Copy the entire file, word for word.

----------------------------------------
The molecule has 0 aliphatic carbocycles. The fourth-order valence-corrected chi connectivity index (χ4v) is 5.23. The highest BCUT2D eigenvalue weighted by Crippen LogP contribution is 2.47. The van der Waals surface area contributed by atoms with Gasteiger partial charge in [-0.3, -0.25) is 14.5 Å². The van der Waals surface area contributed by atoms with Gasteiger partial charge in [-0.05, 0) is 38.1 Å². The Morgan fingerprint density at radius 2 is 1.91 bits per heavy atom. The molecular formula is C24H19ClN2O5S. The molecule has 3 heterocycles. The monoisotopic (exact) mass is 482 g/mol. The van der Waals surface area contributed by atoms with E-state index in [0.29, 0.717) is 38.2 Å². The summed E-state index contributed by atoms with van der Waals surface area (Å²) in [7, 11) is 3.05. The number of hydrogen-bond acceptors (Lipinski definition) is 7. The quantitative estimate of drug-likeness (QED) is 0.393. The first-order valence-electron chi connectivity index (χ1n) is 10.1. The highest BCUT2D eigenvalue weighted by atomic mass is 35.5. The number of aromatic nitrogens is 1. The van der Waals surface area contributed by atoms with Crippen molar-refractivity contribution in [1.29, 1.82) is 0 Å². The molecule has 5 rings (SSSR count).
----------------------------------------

The molecule has 0 aliphatic carbocycles. The fourth-order valence-corrected chi connectivity index (χ4v) is 5.23. The highest BCUT2D eigenvalue weighted by Crippen LogP contribution is 2.47. The van der Waals surface area contributed by atoms with Gasteiger partial charge in [-0.3, -0.25) is 14.5 Å². The van der Waals surface area contributed by atoms with Gasteiger partial charge in [-0.05, 0) is 38.1 Å². The Morgan fingerprint density at radius 2 is 1.91 bits per heavy atom. The molecular formula is C24H19ClN2O5S. The molecule has 3 heterocycles. The monoisotopic (exact) mass is 482 g/mol. The van der Waals surface area contributed by atoms with E-state index in [0.29, 0.717) is 38.2 Å². The summed E-state index contributed by atoms with van der Waals surface area (Å²) in [7, 11) is 3.05. The number of hydrogen-bond acceptors (Lipinski definition) is 7. The quantitative estimate of drug-likeness (QED) is 0.393. The first-order valence-electron chi connectivity index (χ1n) is 10.1. The highest BCUT2D eigenvalue weighted by atomic mass is 35.5. The number of aromatic nitrogens is 1. The van der Waals surface area contributed by atoms with Crippen molar-refractivity contribution in [1.29, 1.82) is 0 Å². The molecule has 5 rings (SSSR count).